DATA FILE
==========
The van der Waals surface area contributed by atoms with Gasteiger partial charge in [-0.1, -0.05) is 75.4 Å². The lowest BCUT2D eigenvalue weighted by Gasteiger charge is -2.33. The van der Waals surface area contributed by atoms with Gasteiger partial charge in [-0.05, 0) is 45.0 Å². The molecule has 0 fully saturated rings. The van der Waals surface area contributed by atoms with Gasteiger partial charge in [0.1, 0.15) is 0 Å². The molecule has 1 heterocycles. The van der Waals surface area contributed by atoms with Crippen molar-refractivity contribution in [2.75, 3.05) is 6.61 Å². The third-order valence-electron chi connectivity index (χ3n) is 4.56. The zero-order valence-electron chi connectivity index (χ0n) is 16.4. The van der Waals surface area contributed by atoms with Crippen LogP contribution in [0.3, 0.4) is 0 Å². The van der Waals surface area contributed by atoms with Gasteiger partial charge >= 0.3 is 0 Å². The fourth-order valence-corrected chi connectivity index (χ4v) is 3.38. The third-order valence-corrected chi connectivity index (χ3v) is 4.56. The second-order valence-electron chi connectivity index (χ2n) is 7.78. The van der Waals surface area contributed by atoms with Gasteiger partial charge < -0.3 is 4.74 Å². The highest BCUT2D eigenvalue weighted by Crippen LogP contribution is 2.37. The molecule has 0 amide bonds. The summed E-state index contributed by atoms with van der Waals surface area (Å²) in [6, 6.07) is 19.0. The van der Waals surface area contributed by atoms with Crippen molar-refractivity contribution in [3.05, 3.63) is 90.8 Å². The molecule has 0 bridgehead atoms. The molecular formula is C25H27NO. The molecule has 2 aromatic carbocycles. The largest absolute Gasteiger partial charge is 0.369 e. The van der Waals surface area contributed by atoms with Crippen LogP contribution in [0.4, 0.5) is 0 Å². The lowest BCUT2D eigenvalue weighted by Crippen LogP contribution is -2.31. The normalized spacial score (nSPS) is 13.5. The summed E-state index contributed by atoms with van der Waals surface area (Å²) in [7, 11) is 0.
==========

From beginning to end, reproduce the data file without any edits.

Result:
The van der Waals surface area contributed by atoms with Gasteiger partial charge in [-0.1, -0.05) is 75.4 Å². The lowest BCUT2D eigenvalue weighted by Gasteiger charge is -2.33. The van der Waals surface area contributed by atoms with Gasteiger partial charge in [-0.05, 0) is 45.0 Å². The molecule has 0 fully saturated rings. The van der Waals surface area contributed by atoms with Gasteiger partial charge in [0.1, 0.15) is 0 Å². The molecule has 1 heterocycles. The van der Waals surface area contributed by atoms with Crippen molar-refractivity contribution in [2.75, 3.05) is 6.61 Å². The third-order valence-electron chi connectivity index (χ3n) is 4.56. The zero-order valence-electron chi connectivity index (χ0n) is 16.4. The van der Waals surface area contributed by atoms with Crippen LogP contribution in [0.3, 0.4) is 0 Å². The van der Waals surface area contributed by atoms with Gasteiger partial charge >= 0.3 is 0 Å². The fourth-order valence-corrected chi connectivity index (χ4v) is 3.38. The third-order valence-corrected chi connectivity index (χ3v) is 4.56. The second-order valence-electron chi connectivity index (χ2n) is 7.78. The van der Waals surface area contributed by atoms with Gasteiger partial charge < -0.3 is 4.74 Å². The highest BCUT2D eigenvalue weighted by Crippen LogP contribution is 2.37. The molecule has 0 amide bonds. The summed E-state index contributed by atoms with van der Waals surface area (Å²) in [6, 6.07) is 19.0. The van der Waals surface area contributed by atoms with Crippen molar-refractivity contribution in [3.05, 3.63) is 90.8 Å². The molecule has 0 bridgehead atoms. The molecular formula is C25H27NO. The molecule has 2 aromatic carbocycles. The largest absolute Gasteiger partial charge is 0.369 e. The van der Waals surface area contributed by atoms with Crippen LogP contribution in [0.4, 0.5) is 0 Å². The lowest BCUT2D eigenvalue weighted by Crippen LogP contribution is -2.31. The normalized spacial score (nSPS) is 13.5. The summed E-state index contributed by atoms with van der Waals surface area (Å²) in [7, 11) is 0.